A JURY HAS found former Anglo Irish Bank boss David Drumm guilty on charges of conspiracy to defraud the public and of false accounting in 2008.
Shortly after 3pm on day 86 of the trial, a jury at Dublin Circuit Criminal Court returned the unanimous verdicts of guilty on the two charges. The jury had been deliberating for just over 10 and a half hours.
Judge O’Connor thanked the nine men and three women of the jury, telling them they had performed an enormous public service.
Drumm (51), who was on bail throughout the trial, sat impassively as the registrar took the verdicts from the jury forewoman and Judge O’Connor made her remarks.
It was the State’s case that Drumm had conspired with Irish Life & Permanent’s former CEO Denis Casey, Anglo’s former financial director Willie McAteer and Anglo’s former head of treasury John Bowe, among others, to carry out €7.2 billion in fraudulent circular transactions in order to bolster the customer deposits figure on Anglo’s balance sheet.
The State also alleged that this €7.2 billion was falsely accounted for as part of the bank’s customer deposits in preliminary accounts published on 3 December 2008, therefore misleading the market as to Anglo’s true strength.
Bowe (54), McAteer (67) and Casey (58) were convicted on the conspiracy to defraud charges in June 2016 and subsequently jailed.
Detective Sergeant Michael McKenna told the court he was objecting to a continuation of bail and said that Drumm would be aware that his co-conspirators received substantial prison terms for their role in the conspiracy.
Drumm, formerly of Wellesley, Massachusetts in the US, was subject to lengthy extradition proceedings and was held in custody for five months in a US Federal Penitentiary. He made a number of unsuccessful applications for bail during this time and ultimately consented to his extradition in March 2016.
McKenna said he firmly believed that Drumm posed a flight risk.
Brendan Grehan SC, defending, asked the court to grant bail on humanitarian grounds. He said that his client’s wife and children were back in the US for a graduation ceremony and he asked that sentencing be delayed until they were able to get back into the country.
He said that Drumm had abided by the strict conditions of his bail throughout the trial.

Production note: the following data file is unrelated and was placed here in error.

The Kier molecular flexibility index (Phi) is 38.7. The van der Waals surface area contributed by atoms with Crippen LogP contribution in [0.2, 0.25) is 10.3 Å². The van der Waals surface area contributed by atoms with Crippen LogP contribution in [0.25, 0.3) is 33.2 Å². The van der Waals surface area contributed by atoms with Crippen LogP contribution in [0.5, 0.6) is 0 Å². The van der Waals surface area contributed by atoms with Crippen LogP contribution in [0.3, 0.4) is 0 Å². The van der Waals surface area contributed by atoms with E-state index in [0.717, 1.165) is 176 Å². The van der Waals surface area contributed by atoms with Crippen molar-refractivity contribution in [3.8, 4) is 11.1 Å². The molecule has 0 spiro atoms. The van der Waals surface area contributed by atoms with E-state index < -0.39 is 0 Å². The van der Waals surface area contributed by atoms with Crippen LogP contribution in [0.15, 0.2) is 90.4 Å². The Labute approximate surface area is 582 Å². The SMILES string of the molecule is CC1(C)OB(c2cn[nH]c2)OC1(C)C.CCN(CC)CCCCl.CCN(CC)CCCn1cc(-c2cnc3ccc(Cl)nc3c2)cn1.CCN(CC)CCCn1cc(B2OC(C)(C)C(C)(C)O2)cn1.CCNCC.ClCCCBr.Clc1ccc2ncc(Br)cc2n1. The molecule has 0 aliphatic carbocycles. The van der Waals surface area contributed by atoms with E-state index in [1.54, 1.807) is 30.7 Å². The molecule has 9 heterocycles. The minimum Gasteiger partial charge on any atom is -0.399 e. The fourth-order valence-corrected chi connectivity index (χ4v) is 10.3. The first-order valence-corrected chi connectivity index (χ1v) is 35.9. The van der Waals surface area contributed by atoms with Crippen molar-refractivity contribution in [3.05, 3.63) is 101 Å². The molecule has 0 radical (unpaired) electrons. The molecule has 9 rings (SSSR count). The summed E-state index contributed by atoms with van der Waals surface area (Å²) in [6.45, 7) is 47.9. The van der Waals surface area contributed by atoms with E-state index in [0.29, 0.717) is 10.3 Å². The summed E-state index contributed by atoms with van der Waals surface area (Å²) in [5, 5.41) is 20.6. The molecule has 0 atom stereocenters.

Judge Karen O’Connor noted that there were no breaches of the bail conditions. She released Drumm on bail on condition that he sign on daily at Balbriggan Garda Station.
The maximum sentence for the conspiracy to defraud charge is unlimited. The maximum sentence for the false accounting charge is 10 years.
During the 16-week trial, the State called 49 witnesses to give evidence regarding the transactions whereby Anglo lent money to Irish Life & Permanent and ILP sent the money back, via their assurance firm Irish life Assurance, to Anglo.
The scheme, described by the prosecution as “a massive con”, was accounted for so that deposits came from the assurance company and were treated as customer deposits, which are a better measure of a bank’s strength than interbank loans.
The prosecution argued that the objective of the conspiracy, in which the money moved “at lightning speed”, was to mislead anybody reading Anglo’s accounts by artificially inflating the customer deposits number from €44 billion to €51 billion.
An expert witness for the State, Dan Taylor of BDO accountants, testified that there was “no commercial substance” to the transactions, and described them as misleading and inaccurate.
Lawyers for Drumm made a series of admissions on his behalf on the opening day of his trial, accepting the transactions as alleged took place, but disputing that they were fraudulent or dishonest. The prosecution said these “so called admissions” were self-serving and not based on the facts of the case. The defence called no witnesses during the trial.
‘Togged out for Ireland’
Counsel for Drumm said he never set out to commit any kind of fraud, and “togged out for Ireland” when the Central Bank came to him during the international financial crisis and asked Irish banks to help each other out.
Drumm’s barristers said he did his best in good faith and in the unrivalled circumstances which arose during the recession. But the State said it was no defence that the financial market was under pressure and that Anglo was going down the tubes anyway at the time of the transactions.
“This does not exonerate those who acted to try to keep the bank limping on for another few days,” Mary Rose Gearty SC, prosecuting, told the jury.
She told the jurors that a recorded phone call played in court between Drumm and his co-conspirators during which they discussed the “money going around in a circle” was clear, reliable and contemporaneous evidence that the men were discussing a criminal conspiracy.
Counsel for the State said it was such a monumentally fraudulent scheme that it was hard to understand why it had not been called out by people in the bank. The prosecution argued that there was no evidence that the Central Bank or the Financial Regulator knew of the transactions before they happened and said, even if they did, this was totally irrelevant to this trial.
Drumm, of Skerries, Co Dublin, had pleaded not guilty.